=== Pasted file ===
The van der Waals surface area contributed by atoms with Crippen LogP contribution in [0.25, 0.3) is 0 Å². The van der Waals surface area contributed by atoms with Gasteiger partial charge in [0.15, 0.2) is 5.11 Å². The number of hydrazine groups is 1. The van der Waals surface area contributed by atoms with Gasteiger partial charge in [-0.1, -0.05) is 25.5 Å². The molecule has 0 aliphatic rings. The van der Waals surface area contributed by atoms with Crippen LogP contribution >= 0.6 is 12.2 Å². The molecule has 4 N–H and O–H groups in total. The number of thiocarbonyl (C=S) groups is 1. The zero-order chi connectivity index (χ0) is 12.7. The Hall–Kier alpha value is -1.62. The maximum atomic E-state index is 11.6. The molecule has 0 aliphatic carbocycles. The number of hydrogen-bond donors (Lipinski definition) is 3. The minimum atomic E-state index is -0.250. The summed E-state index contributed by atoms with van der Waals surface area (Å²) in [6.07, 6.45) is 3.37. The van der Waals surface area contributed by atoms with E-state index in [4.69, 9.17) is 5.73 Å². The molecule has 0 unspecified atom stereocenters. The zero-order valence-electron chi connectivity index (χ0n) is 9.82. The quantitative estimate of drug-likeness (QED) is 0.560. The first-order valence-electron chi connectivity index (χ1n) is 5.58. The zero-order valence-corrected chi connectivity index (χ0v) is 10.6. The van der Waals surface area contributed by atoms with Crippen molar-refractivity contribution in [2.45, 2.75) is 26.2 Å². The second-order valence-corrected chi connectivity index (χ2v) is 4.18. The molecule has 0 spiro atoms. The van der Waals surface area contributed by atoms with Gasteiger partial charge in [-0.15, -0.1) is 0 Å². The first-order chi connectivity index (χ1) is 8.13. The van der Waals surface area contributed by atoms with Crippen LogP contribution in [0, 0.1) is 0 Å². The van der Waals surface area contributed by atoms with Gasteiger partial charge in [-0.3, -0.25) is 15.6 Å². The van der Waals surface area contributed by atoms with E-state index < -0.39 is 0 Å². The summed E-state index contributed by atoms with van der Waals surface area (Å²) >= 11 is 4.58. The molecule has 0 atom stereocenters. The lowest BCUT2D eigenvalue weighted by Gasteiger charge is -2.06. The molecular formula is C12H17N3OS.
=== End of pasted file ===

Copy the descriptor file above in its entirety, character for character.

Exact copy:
The van der Waals surface area contributed by atoms with Crippen LogP contribution in [0.25, 0.3) is 0 Å². The van der Waals surface area contributed by atoms with Gasteiger partial charge in [0.15, 0.2) is 5.11 Å². The number of hydrazine groups is 1. The van der Waals surface area contributed by atoms with Gasteiger partial charge in [-0.1, -0.05) is 25.5 Å². The molecule has 0 aliphatic rings. The van der Waals surface area contributed by atoms with Crippen LogP contribution >= 0.6 is 12.2 Å². The molecule has 4 N–H and O–H groups in total. The number of thiocarbonyl (C=S) groups is 1. The zero-order chi connectivity index (χ0) is 12.7. The Hall–Kier alpha value is -1.62. The maximum atomic E-state index is 11.6. The molecule has 0 aliphatic carbocycles. The number of hydrogen-bond donors (Lipinski definition) is 3. The minimum atomic E-state index is -0.250. The summed E-state index contributed by atoms with van der Waals surface area (Å²) in [6.07, 6.45) is 3.37. The van der Waals surface area contributed by atoms with E-state index in [4.69, 9.17) is 5.73 Å². The molecule has 0 unspecified atom stereocenters. The zero-order valence-electron chi connectivity index (χ0n) is 9.82. The quantitative estimate of drug-likeness (QED) is 0.560. The first-order valence-electron chi connectivity index (χ1n) is 5.58. The zero-order valence-corrected chi connectivity index (χ0v) is 10.6. The van der Waals surface area contributed by atoms with Crippen molar-refractivity contribution in [2.45, 2.75) is 26.2 Å². The second-order valence-corrected chi connectivity index (χ2v) is 4.18. The molecule has 0 spiro atoms. The van der Waals surface area contributed by atoms with Gasteiger partial charge in [-0.15, -0.1) is 0 Å². The first-order chi connectivity index (χ1) is 8.13. The van der Waals surface area contributed by atoms with Crippen LogP contribution in [0, 0.1) is 0 Å². The van der Waals surface area contributed by atoms with Gasteiger partial charge in [-0.3, -0.25) is 15.6 Å². The van der Waals surface area contributed by atoms with E-state index < -0.39 is 0 Å². The summed E-state index contributed by atoms with van der Waals surface area (Å²) >= 11 is 4.58. The molecule has 0 atom stereocenters. The lowest BCUT2D eigenvalue weighted by Gasteiger charge is -2.06. The molecular formula is C12H17N3OS.